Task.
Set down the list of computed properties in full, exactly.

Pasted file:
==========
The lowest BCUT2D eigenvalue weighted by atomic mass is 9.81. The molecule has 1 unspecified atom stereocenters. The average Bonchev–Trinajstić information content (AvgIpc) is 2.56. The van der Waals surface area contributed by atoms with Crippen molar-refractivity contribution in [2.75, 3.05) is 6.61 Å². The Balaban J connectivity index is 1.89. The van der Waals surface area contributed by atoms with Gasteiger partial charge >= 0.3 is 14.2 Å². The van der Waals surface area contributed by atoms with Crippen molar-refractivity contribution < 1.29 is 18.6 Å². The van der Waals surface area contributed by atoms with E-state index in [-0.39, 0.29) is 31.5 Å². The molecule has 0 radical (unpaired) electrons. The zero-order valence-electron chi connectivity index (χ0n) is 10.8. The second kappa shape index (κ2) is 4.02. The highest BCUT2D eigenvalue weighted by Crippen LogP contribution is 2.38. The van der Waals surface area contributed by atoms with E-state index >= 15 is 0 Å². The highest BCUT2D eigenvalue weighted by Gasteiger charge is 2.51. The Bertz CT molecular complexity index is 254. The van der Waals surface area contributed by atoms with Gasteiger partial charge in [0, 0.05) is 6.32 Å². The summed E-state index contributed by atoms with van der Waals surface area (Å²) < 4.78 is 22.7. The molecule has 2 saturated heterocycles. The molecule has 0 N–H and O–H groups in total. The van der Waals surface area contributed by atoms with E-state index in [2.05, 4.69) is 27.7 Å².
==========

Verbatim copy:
The lowest BCUT2D eigenvalue weighted by atomic mass is 9.81. The molecule has 1 unspecified atom stereocenters. The average Bonchev–Trinajstić information content (AvgIpc) is 2.56. The van der Waals surface area contributed by atoms with Crippen molar-refractivity contribution in [2.75, 3.05) is 6.61 Å². The Balaban J connectivity index is 1.89. The van der Waals surface area contributed by atoms with Gasteiger partial charge >= 0.3 is 14.2 Å². The van der Waals surface area contributed by atoms with Crippen molar-refractivity contribution < 1.29 is 18.6 Å². The van der Waals surface area contributed by atoms with E-state index in [-0.39, 0.29) is 31.5 Å². The molecule has 0 radical (unpaired) electrons. The zero-order valence-electron chi connectivity index (χ0n) is 10.8. The second kappa shape index (κ2) is 4.02. The highest BCUT2D eigenvalue weighted by Crippen LogP contribution is 2.38. The van der Waals surface area contributed by atoms with E-state index >= 15 is 0 Å². The highest BCUT2D eigenvalue weighted by Gasteiger charge is 2.51. The Bertz CT molecular complexity index is 254. The van der Waals surface area contributed by atoms with Gasteiger partial charge in [0, 0.05) is 6.32 Å². The summed E-state index contributed by atoms with van der Waals surface area (Å²) < 4.78 is 22.7. The molecule has 2 saturated heterocycles. The molecule has 0 N–H and O–H groups in total. The van der Waals surface area contributed by atoms with E-state index in [2.05, 4.69) is 27.7 Å².